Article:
In June, SpaceX began recruiting offshore operations engineers “to design and build an operational offshore rocket launch facility.”

As news of the job postings spread, SpaceX CEO Elon Musk confirmed on Twitter that the company’s goal was to build “floating, superheavy-class spaceports” that could be used to send rockets into Earth orbit, to the Moon, or to Mars.

Deimos and Phobos are the names of the two moons of Mars.

The ENSCO 8500 was constructed in Singapore in 2008 as the first of seven identical rigs designed to drill in up to 8,500 ft of water and maintain station using dynamic positioning. Rig builder Keppel FELS delivered the ENSCO 8501, the second in the series, to the Gulf of Mexico in 2009.

The semisubmersible is the offshore oil and gas industry’s most-common type of mobile drilling rig. As the industry moved into deeper waters, the semisubmersible design became increasingly popular because it affords a large and stable deck space.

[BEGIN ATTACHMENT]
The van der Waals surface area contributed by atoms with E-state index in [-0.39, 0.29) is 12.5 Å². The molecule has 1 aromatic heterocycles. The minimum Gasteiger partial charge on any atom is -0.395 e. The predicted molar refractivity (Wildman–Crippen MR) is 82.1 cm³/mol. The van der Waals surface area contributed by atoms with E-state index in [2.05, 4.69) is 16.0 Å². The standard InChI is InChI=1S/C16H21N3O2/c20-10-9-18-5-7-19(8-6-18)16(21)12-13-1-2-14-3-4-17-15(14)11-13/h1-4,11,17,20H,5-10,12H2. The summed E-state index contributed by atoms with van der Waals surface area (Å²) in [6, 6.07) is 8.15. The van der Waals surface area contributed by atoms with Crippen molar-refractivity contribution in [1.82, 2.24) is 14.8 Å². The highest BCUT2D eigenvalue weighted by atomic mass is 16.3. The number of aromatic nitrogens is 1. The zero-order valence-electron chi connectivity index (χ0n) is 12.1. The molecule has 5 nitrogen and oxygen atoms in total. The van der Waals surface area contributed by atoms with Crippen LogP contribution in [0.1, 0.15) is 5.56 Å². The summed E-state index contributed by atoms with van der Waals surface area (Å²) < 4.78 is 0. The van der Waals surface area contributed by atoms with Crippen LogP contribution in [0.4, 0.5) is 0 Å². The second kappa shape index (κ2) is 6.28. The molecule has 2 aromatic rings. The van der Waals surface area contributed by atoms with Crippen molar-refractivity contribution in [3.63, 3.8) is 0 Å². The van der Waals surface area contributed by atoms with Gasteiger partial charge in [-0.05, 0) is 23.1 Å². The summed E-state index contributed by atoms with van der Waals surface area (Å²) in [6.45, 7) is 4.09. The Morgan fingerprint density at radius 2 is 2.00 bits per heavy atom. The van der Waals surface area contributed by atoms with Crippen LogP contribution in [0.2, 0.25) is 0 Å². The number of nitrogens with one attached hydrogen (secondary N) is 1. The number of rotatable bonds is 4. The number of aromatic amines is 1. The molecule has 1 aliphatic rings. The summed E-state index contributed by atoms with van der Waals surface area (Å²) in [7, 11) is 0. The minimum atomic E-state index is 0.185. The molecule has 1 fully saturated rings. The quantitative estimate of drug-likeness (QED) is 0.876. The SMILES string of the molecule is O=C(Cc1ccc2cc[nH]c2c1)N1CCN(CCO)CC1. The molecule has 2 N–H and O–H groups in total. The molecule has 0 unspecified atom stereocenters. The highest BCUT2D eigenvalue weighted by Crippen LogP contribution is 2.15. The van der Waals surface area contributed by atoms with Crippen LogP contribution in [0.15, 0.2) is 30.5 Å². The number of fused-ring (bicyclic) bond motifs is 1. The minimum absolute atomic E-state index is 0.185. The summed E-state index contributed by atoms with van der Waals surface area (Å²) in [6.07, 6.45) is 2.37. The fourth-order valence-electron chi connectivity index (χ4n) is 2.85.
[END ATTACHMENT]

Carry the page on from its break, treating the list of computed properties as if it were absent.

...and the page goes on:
If SpaceX manages to convert the deepwater drilling units into launchpads, it will not be the first to do so.

In 1997, a semisubmersible previously used to drill subsea wells was converted into a commercial spaceport.

Called the Odyssey, the 456-ft long vessel was stationed on the equator where the surface of the earth moves faster than it does closer to the poles, thus lowering the cost of launches. The floating facility was used to successfully launch more than 30 rockets with satellite payloads from 1999 to 2014.

Should Oil and Gas Companies Move Full-Speed Ahead With Energy Transition Plans?

Peter Bryant, Clareo | 05 January 2021